If you think about how some marriages end badly, you know you don’t want that for yourself or your business.

In my experience, you can have one attorney help you all draft this document, and each partner can have their own representation for a final review before it’s signed.

Factor 6: Financial Support of the Business

This comes in many forms and usually starts with the founders investing their cash savings or using their credit cards to fund the business before it has revenue.

Once you’re making money and start growing, your cash needs change as the working capital requirements grow more complicated by needing to fund accounts receivables, inventory, or other means of growth.

This leads to bank loans that will require personal guarantees and, in some cases, your growth will require future cash infusions from the partners.

Who on the team has the wherewithal and willingness to make these bank guarantees and investments?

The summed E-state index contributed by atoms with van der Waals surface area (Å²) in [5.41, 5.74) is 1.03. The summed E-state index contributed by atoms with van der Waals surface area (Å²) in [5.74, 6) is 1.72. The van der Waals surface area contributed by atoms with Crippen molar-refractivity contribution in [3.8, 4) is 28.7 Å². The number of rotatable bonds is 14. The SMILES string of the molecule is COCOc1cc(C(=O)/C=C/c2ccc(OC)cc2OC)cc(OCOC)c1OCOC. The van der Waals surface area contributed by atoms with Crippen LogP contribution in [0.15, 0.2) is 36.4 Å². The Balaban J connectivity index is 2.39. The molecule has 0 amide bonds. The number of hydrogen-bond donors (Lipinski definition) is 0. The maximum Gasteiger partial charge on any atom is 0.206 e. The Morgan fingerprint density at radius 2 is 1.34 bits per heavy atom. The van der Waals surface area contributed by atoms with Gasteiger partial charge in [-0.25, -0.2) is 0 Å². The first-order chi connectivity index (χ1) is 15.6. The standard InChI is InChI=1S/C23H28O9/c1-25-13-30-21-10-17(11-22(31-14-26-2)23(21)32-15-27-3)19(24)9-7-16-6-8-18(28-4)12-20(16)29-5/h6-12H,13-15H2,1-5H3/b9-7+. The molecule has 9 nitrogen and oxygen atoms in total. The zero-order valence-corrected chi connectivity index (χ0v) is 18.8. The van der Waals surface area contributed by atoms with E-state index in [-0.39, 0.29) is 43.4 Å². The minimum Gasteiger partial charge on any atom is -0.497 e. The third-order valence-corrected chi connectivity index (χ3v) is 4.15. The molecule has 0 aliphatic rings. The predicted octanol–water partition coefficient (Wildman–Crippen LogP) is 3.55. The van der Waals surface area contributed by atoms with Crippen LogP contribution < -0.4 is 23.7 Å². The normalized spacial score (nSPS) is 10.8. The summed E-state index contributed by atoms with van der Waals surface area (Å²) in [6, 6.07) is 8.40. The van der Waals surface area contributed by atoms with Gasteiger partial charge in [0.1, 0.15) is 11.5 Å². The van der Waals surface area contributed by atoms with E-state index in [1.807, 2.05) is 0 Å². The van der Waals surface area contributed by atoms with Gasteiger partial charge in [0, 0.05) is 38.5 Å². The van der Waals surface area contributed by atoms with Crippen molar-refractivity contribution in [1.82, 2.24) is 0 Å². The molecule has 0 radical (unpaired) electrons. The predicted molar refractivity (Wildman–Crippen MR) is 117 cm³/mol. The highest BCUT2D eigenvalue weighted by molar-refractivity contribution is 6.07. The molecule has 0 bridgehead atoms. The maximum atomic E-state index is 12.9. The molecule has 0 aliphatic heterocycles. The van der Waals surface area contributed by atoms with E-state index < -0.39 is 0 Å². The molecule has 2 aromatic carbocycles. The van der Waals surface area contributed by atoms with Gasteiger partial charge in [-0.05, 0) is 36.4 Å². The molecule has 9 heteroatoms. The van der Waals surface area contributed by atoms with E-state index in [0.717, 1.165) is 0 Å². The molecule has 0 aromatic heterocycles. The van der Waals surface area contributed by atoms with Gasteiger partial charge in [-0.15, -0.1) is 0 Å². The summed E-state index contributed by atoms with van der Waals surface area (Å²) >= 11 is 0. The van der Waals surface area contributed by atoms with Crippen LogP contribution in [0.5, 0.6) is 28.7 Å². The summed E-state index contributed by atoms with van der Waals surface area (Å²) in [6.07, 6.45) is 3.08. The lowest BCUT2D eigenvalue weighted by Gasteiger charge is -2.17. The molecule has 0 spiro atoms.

When you’re at the ideation stage with no revenue, no costs, and nothing tangible to account for, these are not the things you’re focused on. But if you have these conversations at this early stage, you’ll know who you can count on to be there and in what capacity, and this will influence Factor 1: Equity (above).

A bad reason to take on a partner is to cure your own imposter syndrome, which is something we all have. But when we dig deep, we realize we have everything we need to be successful. If you want a partner for the right reasons, and you decide to find one, do your research so you have the information to make the best possible decision. 

Belinda DiGiambattista is a serial entrepreneur, business coach, and outsourced financial controller and can be found at www.belindadi.com.